Meticulous preoperative planning of the rotational osteotomy paying attention to all important angles especially around the knee and ankle is important to avoid unintentional creation of unphysiological angles outside the normal range [10].

The findings of this study are supported by an experimental study published earlier using a computer model with simulated external rotation osteotomies at different locations along the femur. The authors found a valgisation effect in distal (supracondylar) osteotomies. This alteration of the long-leg axis in the frontal plane was pronounced in cases with exceptional high femoral antecurvature [5].

Today, in the era of subspecialization, it is common practice for the hip surgeon to correct maltorsion of the femur proximally [1, 3, 4, 8, 14,15,16,17]. The specialized knee surgeon might tend to correct the same deformity distally, at the supracondylar site [18,19,20]. But this might not be the best option for every individual case given the fact that patients presenting with patellofemoral pain commonly have a valgus deviation, which shouldn’t be aggravated by external rotation osteotomy at the distal end of the femur [21].

So, not only in symptomatic knees and hips, but also in patients with disease of the ankle, the adjacent joint should be examined and the long-leg axis should be analyzed as part of the routine preoperative workup.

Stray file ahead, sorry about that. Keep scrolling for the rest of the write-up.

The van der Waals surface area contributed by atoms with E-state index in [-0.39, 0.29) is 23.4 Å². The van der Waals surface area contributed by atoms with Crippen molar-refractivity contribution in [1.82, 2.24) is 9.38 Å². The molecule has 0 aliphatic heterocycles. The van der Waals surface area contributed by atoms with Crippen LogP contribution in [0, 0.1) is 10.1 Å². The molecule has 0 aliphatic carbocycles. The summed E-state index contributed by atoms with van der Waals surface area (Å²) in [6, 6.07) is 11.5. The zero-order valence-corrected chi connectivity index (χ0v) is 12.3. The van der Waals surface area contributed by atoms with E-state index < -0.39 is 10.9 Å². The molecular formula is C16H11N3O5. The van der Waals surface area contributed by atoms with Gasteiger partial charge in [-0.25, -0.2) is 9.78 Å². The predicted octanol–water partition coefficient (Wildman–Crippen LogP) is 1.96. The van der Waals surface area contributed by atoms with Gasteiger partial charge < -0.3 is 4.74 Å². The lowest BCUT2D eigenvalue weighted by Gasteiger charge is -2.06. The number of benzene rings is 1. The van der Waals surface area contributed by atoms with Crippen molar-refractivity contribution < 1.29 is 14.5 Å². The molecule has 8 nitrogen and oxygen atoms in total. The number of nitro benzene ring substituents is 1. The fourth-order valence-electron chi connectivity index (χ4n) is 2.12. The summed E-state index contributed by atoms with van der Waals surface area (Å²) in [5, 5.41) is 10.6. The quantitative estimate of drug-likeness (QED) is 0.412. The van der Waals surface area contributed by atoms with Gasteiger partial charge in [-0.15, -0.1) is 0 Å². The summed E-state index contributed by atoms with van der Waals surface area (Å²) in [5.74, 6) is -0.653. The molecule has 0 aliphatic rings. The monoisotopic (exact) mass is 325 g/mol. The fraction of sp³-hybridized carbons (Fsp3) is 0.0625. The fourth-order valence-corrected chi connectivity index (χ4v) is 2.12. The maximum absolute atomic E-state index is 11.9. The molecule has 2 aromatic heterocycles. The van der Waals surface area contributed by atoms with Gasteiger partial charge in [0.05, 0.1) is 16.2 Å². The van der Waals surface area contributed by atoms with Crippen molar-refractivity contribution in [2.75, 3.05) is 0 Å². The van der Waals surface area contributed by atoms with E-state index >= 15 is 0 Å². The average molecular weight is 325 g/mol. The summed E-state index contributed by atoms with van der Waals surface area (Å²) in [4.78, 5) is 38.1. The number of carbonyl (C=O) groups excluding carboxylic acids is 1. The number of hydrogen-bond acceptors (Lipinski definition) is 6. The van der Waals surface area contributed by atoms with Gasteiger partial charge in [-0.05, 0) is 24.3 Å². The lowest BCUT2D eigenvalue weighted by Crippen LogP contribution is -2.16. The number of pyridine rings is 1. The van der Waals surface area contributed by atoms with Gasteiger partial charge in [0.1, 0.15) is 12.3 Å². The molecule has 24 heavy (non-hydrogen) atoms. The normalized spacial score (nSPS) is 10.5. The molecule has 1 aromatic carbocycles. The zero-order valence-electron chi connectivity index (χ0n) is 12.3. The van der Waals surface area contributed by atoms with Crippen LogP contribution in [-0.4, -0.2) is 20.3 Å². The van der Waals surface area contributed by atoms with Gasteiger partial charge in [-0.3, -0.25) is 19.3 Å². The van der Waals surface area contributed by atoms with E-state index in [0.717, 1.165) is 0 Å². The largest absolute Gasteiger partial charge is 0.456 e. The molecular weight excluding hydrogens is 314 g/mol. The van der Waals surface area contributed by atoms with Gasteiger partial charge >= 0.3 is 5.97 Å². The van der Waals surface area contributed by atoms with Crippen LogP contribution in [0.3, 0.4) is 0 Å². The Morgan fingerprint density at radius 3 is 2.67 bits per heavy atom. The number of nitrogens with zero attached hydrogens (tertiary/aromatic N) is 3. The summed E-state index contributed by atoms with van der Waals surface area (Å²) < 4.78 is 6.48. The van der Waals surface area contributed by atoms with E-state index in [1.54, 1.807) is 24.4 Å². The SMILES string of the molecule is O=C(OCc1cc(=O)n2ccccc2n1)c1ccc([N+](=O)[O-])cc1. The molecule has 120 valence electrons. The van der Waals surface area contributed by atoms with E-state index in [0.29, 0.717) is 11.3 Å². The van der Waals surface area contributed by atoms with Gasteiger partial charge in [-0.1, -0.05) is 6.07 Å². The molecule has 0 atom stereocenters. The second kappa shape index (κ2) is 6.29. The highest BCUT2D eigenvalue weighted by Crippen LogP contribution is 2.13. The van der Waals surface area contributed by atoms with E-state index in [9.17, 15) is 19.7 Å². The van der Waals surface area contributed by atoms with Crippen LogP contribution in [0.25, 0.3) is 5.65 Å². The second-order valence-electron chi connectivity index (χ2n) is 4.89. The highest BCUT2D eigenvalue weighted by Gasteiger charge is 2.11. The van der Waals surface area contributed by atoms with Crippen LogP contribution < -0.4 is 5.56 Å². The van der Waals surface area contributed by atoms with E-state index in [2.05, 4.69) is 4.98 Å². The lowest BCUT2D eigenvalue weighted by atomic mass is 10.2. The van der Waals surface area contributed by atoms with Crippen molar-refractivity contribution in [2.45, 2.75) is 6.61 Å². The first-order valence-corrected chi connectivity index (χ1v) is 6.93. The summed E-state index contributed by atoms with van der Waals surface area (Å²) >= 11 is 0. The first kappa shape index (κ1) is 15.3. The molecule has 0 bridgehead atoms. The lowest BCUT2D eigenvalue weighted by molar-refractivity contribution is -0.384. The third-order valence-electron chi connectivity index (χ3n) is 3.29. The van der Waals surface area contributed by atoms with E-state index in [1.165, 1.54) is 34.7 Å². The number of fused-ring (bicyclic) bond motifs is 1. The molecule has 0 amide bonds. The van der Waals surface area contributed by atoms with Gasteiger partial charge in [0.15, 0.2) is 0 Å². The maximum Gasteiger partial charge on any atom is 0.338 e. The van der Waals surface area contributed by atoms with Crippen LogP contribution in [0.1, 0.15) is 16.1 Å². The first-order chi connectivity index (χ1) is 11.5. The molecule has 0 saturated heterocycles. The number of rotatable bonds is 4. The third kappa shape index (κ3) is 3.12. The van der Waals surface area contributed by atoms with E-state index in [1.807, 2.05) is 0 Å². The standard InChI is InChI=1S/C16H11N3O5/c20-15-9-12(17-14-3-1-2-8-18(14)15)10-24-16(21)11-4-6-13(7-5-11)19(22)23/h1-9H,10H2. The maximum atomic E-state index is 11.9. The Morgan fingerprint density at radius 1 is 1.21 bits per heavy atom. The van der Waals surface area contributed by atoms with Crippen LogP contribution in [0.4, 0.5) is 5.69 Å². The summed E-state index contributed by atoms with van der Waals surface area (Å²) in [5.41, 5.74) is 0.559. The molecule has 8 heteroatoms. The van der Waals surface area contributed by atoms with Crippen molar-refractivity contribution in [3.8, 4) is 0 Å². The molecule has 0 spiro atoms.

The main limitation of the study could be seen in the fact that a 3-dimensional reality has been simplified using 2-dimensional radiography. This problem would require complex imaging in a functional standing position. Given that the aim of this study was to prove the concept in a feasible standard clinical setting, the authors agreed on the sufficiency of the design chosen in this study. However, because of possible confounders to the postoperative alignment evaluated with 2-D X-ray in a standard clinical-like setting, the results of this study should be confirmed in future studies using 3-D space analysis.